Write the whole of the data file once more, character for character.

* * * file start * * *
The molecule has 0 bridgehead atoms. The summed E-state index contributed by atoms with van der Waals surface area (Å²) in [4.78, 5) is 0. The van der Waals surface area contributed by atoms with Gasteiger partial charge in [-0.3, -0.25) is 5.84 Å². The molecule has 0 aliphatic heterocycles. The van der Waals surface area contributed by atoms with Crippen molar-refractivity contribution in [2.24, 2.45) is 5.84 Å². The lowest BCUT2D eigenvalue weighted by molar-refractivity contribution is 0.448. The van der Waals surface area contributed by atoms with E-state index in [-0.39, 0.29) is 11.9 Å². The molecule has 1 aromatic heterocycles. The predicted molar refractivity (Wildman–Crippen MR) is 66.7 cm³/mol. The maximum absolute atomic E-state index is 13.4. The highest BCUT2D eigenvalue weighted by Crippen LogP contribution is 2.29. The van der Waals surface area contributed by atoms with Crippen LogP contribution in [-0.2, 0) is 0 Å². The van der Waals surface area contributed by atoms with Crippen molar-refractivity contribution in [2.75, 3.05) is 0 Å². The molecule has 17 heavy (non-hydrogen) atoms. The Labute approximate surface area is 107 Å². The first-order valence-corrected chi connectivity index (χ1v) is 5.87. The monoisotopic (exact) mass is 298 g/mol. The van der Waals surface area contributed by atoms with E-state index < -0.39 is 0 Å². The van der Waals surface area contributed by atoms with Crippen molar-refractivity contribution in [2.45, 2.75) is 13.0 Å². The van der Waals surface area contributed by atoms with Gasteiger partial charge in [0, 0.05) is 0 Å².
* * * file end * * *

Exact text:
The molecule has 0 bridgehead atoms. The summed E-state index contributed by atoms with van der Waals surface area (Å²) in [4.78, 5) is 0. The van der Waals surface area contributed by atoms with Gasteiger partial charge in [-0.3, -0.25) is 5.84 Å². The molecule has 0 aliphatic heterocycles. The van der Waals surface area contributed by atoms with Crippen molar-refractivity contribution in [2.24, 2.45) is 5.84 Å². The lowest BCUT2D eigenvalue weighted by molar-refractivity contribution is 0.448. The van der Waals surface area contributed by atoms with E-state index in [-0.39, 0.29) is 11.9 Å². The molecule has 1 aromatic heterocycles. The predicted molar refractivity (Wildman–Crippen MR) is 66.7 cm³/mol. The maximum absolute atomic E-state index is 13.4. The highest BCUT2D eigenvalue weighted by Crippen LogP contribution is 2.29. The van der Waals surface area contributed by atoms with Crippen LogP contribution in [-0.2, 0) is 0 Å². The van der Waals surface area contributed by atoms with Crippen molar-refractivity contribution in [2.75, 3.05) is 0 Å². The molecule has 17 heavy (non-hydrogen) atoms. The Labute approximate surface area is 107 Å². The first-order valence-corrected chi connectivity index (χ1v) is 5.87. The monoisotopic (exact) mass is 298 g/mol. The van der Waals surface area contributed by atoms with E-state index < -0.39 is 0 Å². The van der Waals surface area contributed by atoms with Crippen molar-refractivity contribution in [2.45, 2.75) is 13.0 Å². The van der Waals surface area contributed by atoms with Gasteiger partial charge in [0, 0.05) is 0 Å².